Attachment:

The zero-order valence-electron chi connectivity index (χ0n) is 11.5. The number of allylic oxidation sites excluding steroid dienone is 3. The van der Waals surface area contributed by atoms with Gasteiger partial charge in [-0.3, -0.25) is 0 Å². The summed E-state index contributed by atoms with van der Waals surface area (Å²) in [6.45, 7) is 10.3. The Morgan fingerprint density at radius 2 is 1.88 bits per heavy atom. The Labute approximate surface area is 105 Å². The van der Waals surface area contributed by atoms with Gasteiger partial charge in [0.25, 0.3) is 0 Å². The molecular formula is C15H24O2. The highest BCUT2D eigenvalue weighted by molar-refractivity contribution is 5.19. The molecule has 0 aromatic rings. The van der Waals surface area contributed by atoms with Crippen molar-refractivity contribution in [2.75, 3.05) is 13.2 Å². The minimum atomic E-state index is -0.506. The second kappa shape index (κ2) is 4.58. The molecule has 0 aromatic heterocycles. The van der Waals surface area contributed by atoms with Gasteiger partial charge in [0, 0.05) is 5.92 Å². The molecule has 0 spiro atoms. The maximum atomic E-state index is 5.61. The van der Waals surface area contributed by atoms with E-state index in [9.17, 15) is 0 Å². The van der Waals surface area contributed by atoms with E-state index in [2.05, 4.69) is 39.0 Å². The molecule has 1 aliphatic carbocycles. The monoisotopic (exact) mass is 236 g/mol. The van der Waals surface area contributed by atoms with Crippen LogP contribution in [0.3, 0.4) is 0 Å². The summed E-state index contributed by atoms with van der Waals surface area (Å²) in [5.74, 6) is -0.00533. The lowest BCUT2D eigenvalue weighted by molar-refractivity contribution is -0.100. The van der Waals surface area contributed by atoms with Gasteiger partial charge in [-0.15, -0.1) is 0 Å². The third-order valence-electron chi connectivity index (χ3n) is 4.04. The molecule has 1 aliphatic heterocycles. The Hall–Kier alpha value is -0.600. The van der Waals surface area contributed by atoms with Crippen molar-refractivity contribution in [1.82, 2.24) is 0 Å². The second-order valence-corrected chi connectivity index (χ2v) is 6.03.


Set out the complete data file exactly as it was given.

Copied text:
The zero-order valence-electron chi connectivity index (χ0n) is 11.5. The number of allylic oxidation sites excluding steroid dienone is 3. The van der Waals surface area contributed by atoms with Gasteiger partial charge in [-0.3, -0.25) is 0 Å². The summed E-state index contributed by atoms with van der Waals surface area (Å²) in [6.45, 7) is 10.3. The Morgan fingerprint density at radius 2 is 1.88 bits per heavy atom. The Labute approximate surface area is 105 Å². The van der Waals surface area contributed by atoms with Gasteiger partial charge in [0.25, 0.3) is 0 Å². The molecular formula is C15H24O2. The highest BCUT2D eigenvalue weighted by molar-refractivity contribution is 5.19. The molecule has 0 aromatic rings. The van der Waals surface area contributed by atoms with Crippen molar-refractivity contribution in [2.75, 3.05) is 13.2 Å². The minimum atomic E-state index is -0.506. The second kappa shape index (κ2) is 4.58. The molecule has 0 aromatic heterocycles. The van der Waals surface area contributed by atoms with Gasteiger partial charge in [0, 0.05) is 5.92 Å². The molecule has 0 spiro atoms. The maximum atomic E-state index is 5.61. The van der Waals surface area contributed by atoms with E-state index in [9.17, 15) is 0 Å². The van der Waals surface area contributed by atoms with E-state index in [2.05, 4.69) is 39.0 Å². The molecule has 1 aliphatic carbocycles. The monoisotopic (exact) mass is 236 g/mol. The van der Waals surface area contributed by atoms with Crippen LogP contribution in [0.3, 0.4) is 0 Å². The summed E-state index contributed by atoms with van der Waals surface area (Å²) in [5.74, 6) is -0.00533. The lowest BCUT2D eigenvalue weighted by molar-refractivity contribution is -0.100. The van der Waals surface area contributed by atoms with Gasteiger partial charge in [-0.15, -0.1) is 0 Å². The third-order valence-electron chi connectivity index (χ3n) is 4.04. The molecule has 1 aliphatic heterocycles. The Hall–Kier alpha value is -0.600. The van der Waals surface area contributed by atoms with Crippen molar-refractivity contribution in [1.82, 2.24) is 0 Å². The second-order valence-corrected chi connectivity index (χ2v) is 6.03.